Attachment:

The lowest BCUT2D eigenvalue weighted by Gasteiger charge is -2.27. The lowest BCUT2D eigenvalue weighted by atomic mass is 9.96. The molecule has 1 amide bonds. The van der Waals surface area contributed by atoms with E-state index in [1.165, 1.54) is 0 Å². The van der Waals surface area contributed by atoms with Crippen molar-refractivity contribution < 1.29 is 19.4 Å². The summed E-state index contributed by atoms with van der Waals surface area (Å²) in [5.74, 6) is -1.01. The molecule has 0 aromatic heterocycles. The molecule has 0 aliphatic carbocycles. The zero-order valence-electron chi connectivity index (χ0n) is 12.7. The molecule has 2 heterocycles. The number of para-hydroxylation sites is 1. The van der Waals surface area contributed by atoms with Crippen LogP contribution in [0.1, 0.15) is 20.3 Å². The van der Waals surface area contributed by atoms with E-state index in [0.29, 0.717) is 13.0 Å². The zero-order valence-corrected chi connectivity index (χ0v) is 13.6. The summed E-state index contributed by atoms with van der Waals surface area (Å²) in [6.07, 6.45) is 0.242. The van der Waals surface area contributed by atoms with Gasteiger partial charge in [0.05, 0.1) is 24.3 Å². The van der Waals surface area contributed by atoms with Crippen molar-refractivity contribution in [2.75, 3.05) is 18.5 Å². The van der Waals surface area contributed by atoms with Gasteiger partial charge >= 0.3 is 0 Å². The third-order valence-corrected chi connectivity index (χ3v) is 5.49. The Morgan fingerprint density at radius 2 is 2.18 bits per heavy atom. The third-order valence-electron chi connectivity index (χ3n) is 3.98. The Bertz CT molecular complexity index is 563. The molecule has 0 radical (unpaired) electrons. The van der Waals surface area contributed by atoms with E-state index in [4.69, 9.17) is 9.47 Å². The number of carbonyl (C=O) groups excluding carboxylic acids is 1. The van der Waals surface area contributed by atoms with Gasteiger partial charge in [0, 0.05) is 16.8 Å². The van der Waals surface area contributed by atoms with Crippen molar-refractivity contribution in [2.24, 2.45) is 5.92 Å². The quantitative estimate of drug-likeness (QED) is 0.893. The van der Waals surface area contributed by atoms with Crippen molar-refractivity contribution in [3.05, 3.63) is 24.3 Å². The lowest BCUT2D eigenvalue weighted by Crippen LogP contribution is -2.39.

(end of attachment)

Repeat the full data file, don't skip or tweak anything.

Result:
The lowest BCUT2D eigenvalue weighted by Gasteiger charge is -2.27. The lowest BCUT2D eigenvalue weighted by atomic mass is 9.96. The molecule has 1 amide bonds. The van der Waals surface area contributed by atoms with E-state index in [1.165, 1.54) is 0 Å². The van der Waals surface area contributed by atoms with Crippen molar-refractivity contribution < 1.29 is 19.4 Å². The summed E-state index contributed by atoms with van der Waals surface area (Å²) in [5.74, 6) is -1.01. The molecule has 0 aromatic heterocycles. The molecule has 0 aliphatic carbocycles. The zero-order valence-electron chi connectivity index (χ0n) is 12.7. The molecule has 2 heterocycles. The number of para-hydroxylation sites is 1. The van der Waals surface area contributed by atoms with Crippen LogP contribution in [0.1, 0.15) is 20.3 Å². The van der Waals surface area contributed by atoms with E-state index in [0.29, 0.717) is 13.0 Å². The zero-order valence-corrected chi connectivity index (χ0v) is 13.6. The summed E-state index contributed by atoms with van der Waals surface area (Å²) in [6.07, 6.45) is 0.242. The van der Waals surface area contributed by atoms with Gasteiger partial charge in [0.05, 0.1) is 24.3 Å². The van der Waals surface area contributed by atoms with Crippen molar-refractivity contribution in [2.75, 3.05) is 18.5 Å². The van der Waals surface area contributed by atoms with Gasteiger partial charge >= 0.3 is 0 Å². The third-order valence-corrected chi connectivity index (χ3v) is 5.49. The Morgan fingerprint density at radius 2 is 2.18 bits per heavy atom. The third-order valence-electron chi connectivity index (χ3n) is 3.98. The Bertz CT molecular complexity index is 563. The molecule has 0 radical (unpaired) electrons. The van der Waals surface area contributed by atoms with E-state index in [4.69, 9.17) is 9.47 Å². The number of carbonyl (C=O) groups excluding carboxylic acids is 1. The van der Waals surface area contributed by atoms with Gasteiger partial charge in [0, 0.05) is 16.8 Å². The van der Waals surface area contributed by atoms with Crippen molar-refractivity contribution in [2.24, 2.45) is 5.92 Å². The quantitative estimate of drug-likeness (QED) is 0.893. The van der Waals surface area contributed by atoms with Crippen molar-refractivity contribution in [3.05, 3.63) is 24.3 Å². The lowest BCUT2D eigenvalue weighted by Crippen LogP contribution is -2.39.